Category Archives: Words and Slang


a) Explain the concept of a simile (i.e., words or phrases connected by “like” or “as” that suggest a similarity between two dissimilar items); differentiate similes from metaphors (i.e., the latter do not use “like” or “as”)

American Slang Expressions

  1.  Write slang terms on one set of index cards and definitions on a second set of index cards.
  2. Give each student a slang card and also give each student a non-matching definition card; after giving students the meanings of the slang terms, have them walk around to try to find the matches for the cards they have in their hands.
  3. Arrange three dozen (36) of the cards – half slang terms and half matching definitions – and arrange them facedown on a desk top in completely random order.  Have students play a game of “Concentration”, instructions for which follow at the end of this document.

English Expressions: Anatomical Idioms and Miscellaneous Idioms

The following expressions are idioms that use part of the body.

The actual meaning is noted in parentheses.

1) Stay on your toes.  (Remain alert)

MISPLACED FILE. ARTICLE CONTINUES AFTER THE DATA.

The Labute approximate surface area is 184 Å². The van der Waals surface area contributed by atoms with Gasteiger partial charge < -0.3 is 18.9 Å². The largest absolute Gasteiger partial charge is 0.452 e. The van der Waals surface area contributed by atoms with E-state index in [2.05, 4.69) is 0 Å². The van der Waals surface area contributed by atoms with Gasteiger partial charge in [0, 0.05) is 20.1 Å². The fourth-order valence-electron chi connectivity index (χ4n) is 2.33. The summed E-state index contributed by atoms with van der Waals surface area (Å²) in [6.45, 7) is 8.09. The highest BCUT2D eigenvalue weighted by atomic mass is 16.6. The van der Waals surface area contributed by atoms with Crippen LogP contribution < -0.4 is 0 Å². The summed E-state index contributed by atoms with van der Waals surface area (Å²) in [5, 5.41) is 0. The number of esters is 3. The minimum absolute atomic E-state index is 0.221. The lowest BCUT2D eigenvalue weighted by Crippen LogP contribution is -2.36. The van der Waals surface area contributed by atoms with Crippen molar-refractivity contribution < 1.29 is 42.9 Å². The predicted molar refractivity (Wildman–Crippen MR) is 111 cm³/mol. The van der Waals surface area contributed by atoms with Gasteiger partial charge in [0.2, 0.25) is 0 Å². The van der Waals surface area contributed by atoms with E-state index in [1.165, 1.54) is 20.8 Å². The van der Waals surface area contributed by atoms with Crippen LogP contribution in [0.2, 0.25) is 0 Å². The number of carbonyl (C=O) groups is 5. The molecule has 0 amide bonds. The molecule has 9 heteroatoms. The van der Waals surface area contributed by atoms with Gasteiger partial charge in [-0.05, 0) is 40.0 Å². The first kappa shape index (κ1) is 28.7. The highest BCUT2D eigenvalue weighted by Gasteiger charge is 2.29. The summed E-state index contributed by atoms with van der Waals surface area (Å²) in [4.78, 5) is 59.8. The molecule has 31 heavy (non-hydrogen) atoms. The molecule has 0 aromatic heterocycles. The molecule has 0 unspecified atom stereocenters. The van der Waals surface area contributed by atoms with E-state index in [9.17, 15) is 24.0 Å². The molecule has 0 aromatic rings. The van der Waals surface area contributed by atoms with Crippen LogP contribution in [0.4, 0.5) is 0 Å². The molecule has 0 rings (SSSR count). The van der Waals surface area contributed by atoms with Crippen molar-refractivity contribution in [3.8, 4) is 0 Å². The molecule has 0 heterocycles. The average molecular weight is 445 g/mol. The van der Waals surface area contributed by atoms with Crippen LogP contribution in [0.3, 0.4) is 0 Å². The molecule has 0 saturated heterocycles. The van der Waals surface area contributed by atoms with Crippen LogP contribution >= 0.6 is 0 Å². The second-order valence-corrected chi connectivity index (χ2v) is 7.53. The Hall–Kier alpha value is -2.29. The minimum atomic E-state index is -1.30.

2) You are pulling my leg.  (You are not telling me the truth.)

English Expressions: Colour Idioms

1. Begin by reviewing the English words for various colors as well as unfamiliar English words that might be paired with colors in “color idioms”.

2. Prepare a set of index cards with just the names of colors on them.  Also, prepare a separate set of index cards with the words that correspond to the colors to form “color idioms”.  A list of some “color idioms” is provided below.

English Expressions: Animal Analogies

Animal Analogies: Have students determine which animal best completes the sentence.  (Suggested answers follow.)

1.)  A memory like an __________________.

2.)  Sly as a _________________.

3.)  A real ______________ brain.